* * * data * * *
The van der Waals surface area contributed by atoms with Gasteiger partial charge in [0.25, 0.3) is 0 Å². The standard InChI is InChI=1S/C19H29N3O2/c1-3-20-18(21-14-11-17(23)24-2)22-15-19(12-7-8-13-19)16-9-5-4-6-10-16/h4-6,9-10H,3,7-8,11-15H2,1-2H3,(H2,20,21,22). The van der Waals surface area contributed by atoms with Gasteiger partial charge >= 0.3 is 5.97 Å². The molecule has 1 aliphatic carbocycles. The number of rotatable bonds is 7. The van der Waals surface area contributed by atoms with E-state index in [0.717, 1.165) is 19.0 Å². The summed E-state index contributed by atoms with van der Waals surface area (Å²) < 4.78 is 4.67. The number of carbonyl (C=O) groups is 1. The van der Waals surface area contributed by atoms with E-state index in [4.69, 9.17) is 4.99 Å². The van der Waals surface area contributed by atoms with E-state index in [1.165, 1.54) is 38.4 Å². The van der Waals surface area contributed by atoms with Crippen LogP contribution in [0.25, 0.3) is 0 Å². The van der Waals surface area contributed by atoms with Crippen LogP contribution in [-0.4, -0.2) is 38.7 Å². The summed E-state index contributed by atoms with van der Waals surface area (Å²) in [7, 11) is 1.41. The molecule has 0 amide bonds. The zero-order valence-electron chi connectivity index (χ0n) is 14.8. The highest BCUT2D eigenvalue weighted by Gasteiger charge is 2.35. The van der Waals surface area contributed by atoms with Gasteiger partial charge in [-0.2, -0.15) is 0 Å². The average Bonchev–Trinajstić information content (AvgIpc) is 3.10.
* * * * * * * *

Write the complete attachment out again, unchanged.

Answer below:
The van der Waals surface area contributed by atoms with Gasteiger partial charge in [0.25, 0.3) is 0 Å². The standard InChI is InChI=1S/C19H29N3O2/c1-3-20-18(21-14-11-17(23)24-2)22-15-19(12-7-8-13-19)16-9-5-4-6-10-16/h4-6,9-10H,3,7-8,11-15H2,1-2H3,(H2,20,21,22). The van der Waals surface area contributed by atoms with Gasteiger partial charge >= 0.3 is 5.97 Å². The molecule has 1 aliphatic carbocycles. The number of rotatable bonds is 7. The van der Waals surface area contributed by atoms with E-state index in [0.717, 1.165) is 19.0 Å². The summed E-state index contributed by atoms with van der Waals surface area (Å²) < 4.78 is 4.67. The number of carbonyl (C=O) groups is 1. The van der Waals surface area contributed by atoms with E-state index in [4.69, 9.17) is 4.99 Å². The van der Waals surface area contributed by atoms with E-state index in [1.165, 1.54) is 38.4 Å². The van der Waals surface area contributed by atoms with Crippen LogP contribution in [0.25, 0.3) is 0 Å². The van der Waals surface area contributed by atoms with Crippen LogP contribution in [-0.4, -0.2) is 38.7 Å². The summed E-state index contributed by atoms with van der Waals surface area (Å²) in [7, 11) is 1.41. The molecule has 0 amide bonds. The zero-order valence-electron chi connectivity index (χ0n) is 14.8. The highest BCUT2D eigenvalue weighted by Gasteiger charge is 2.35. The van der Waals surface area contributed by atoms with Gasteiger partial charge in [-0.2, -0.15) is 0 Å². The average Bonchev–Trinajstić information content (AvgIpc) is 3.10.